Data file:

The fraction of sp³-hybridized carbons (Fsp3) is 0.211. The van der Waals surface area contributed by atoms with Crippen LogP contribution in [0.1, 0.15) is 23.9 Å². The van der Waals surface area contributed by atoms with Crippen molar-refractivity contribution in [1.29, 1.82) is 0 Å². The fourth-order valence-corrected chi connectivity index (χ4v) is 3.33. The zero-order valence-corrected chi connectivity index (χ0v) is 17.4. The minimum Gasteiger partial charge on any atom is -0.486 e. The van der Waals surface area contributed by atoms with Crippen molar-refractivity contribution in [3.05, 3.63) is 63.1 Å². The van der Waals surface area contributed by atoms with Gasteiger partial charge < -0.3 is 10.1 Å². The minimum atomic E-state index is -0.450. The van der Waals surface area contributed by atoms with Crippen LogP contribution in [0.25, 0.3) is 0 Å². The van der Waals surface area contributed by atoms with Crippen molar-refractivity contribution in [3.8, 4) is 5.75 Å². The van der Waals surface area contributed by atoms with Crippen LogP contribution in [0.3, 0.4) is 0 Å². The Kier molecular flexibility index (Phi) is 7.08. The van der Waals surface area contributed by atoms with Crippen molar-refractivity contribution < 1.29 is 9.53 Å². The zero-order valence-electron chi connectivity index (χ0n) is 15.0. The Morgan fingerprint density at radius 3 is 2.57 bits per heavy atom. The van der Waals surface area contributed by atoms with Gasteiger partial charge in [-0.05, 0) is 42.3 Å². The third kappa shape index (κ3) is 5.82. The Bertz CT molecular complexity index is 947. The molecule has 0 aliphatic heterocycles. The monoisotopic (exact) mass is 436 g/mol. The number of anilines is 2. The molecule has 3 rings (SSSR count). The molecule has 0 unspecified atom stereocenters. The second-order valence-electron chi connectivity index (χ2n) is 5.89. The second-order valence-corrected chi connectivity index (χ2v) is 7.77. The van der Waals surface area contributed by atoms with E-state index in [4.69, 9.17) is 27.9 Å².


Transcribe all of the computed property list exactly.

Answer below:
The fraction of sp³-hybridized carbons (Fsp3) is 0.211. The van der Waals surface area contributed by atoms with Crippen LogP contribution in [0.1, 0.15) is 23.9 Å². The van der Waals surface area contributed by atoms with Crippen molar-refractivity contribution in [1.29, 1.82) is 0 Å². The fourth-order valence-corrected chi connectivity index (χ4v) is 3.33. The zero-order valence-corrected chi connectivity index (χ0v) is 17.4. The minimum Gasteiger partial charge on any atom is -0.486 e. The van der Waals surface area contributed by atoms with Crippen molar-refractivity contribution in [3.05, 3.63) is 63.1 Å². The van der Waals surface area contributed by atoms with Gasteiger partial charge < -0.3 is 10.1 Å². The minimum atomic E-state index is -0.450. The van der Waals surface area contributed by atoms with Crippen LogP contribution in [0.25, 0.3) is 0 Å². The van der Waals surface area contributed by atoms with Crippen molar-refractivity contribution in [3.8, 4) is 5.75 Å². The van der Waals surface area contributed by atoms with Crippen LogP contribution in [0.3, 0.4) is 0 Å². The Kier molecular flexibility index (Phi) is 7.08. The van der Waals surface area contributed by atoms with Crippen molar-refractivity contribution < 1.29 is 9.53 Å². The zero-order valence-electron chi connectivity index (χ0n) is 15.0. The Morgan fingerprint density at radius 3 is 2.57 bits per heavy atom. The van der Waals surface area contributed by atoms with Gasteiger partial charge in [-0.05, 0) is 42.3 Å². The third kappa shape index (κ3) is 5.82. The Bertz CT molecular complexity index is 947. The molecule has 0 aliphatic heterocycles. The monoisotopic (exact) mass is 436 g/mol. The number of anilines is 2. The molecule has 3 rings (SSSR count). The molecule has 0 unspecified atom stereocenters. The second-order valence-electron chi connectivity index (χ2n) is 5.89. The second-order valence-corrected chi connectivity index (χ2v) is 7.77. The van der Waals surface area contributed by atoms with E-state index in [4.69, 9.17) is 27.9 Å².